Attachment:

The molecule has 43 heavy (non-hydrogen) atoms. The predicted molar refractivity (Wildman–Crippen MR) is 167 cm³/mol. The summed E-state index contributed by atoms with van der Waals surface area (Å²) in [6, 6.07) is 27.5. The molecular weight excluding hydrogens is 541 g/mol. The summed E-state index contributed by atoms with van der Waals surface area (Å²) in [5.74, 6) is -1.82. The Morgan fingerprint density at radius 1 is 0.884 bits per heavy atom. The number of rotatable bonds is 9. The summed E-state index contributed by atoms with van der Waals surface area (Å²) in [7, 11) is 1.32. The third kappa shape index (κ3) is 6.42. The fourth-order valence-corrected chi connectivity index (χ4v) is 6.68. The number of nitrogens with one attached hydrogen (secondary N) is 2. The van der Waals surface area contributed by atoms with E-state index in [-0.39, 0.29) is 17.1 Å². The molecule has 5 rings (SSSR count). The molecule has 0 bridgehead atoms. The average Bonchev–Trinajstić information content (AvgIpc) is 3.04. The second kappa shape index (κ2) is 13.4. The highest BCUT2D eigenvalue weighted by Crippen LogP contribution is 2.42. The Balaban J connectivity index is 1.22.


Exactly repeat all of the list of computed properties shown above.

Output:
The molecule has 43 heavy (non-hydrogen) atoms. The predicted molar refractivity (Wildman–Crippen MR) is 167 cm³/mol. The summed E-state index contributed by atoms with van der Waals surface area (Å²) in [6, 6.07) is 27.5. The molecular weight excluding hydrogens is 541 g/mol. The summed E-state index contributed by atoms with van der Waals surface area (Å²) in [5.74, 6) is -1.82. The Morgan fingerprint density at radius 1 is 0.884 bits per heavy atom. The number of rotatable bonds is 9. The summed E-state index contributed by atoms with van der Waals surface area (Å²) in [7, 11) is 1.32. The third kappa shape index (κ3) is 6.42. The fourth-order valence-corrected chi connectivity index (χ4v) is 6.68. The number of nitrogens with one attached hydrogen (secondary N) is 2. The van der Waals surface area contributed by atoms with E-state index in [-0.39, 0.29) is 17.1 Å². The molecule has 5 rings (SSSR count). The molecule has 0 bridgehead atoms. The average Bonchev–Trinajstić information content (AvgIpc) is 3.04. The second kappa shape index (κ2) is 13.4. The highest BCUT2D eigenvalue weighted by Crippen LogP contribution is 2.42. The Balaban J connectivity index is 1.22.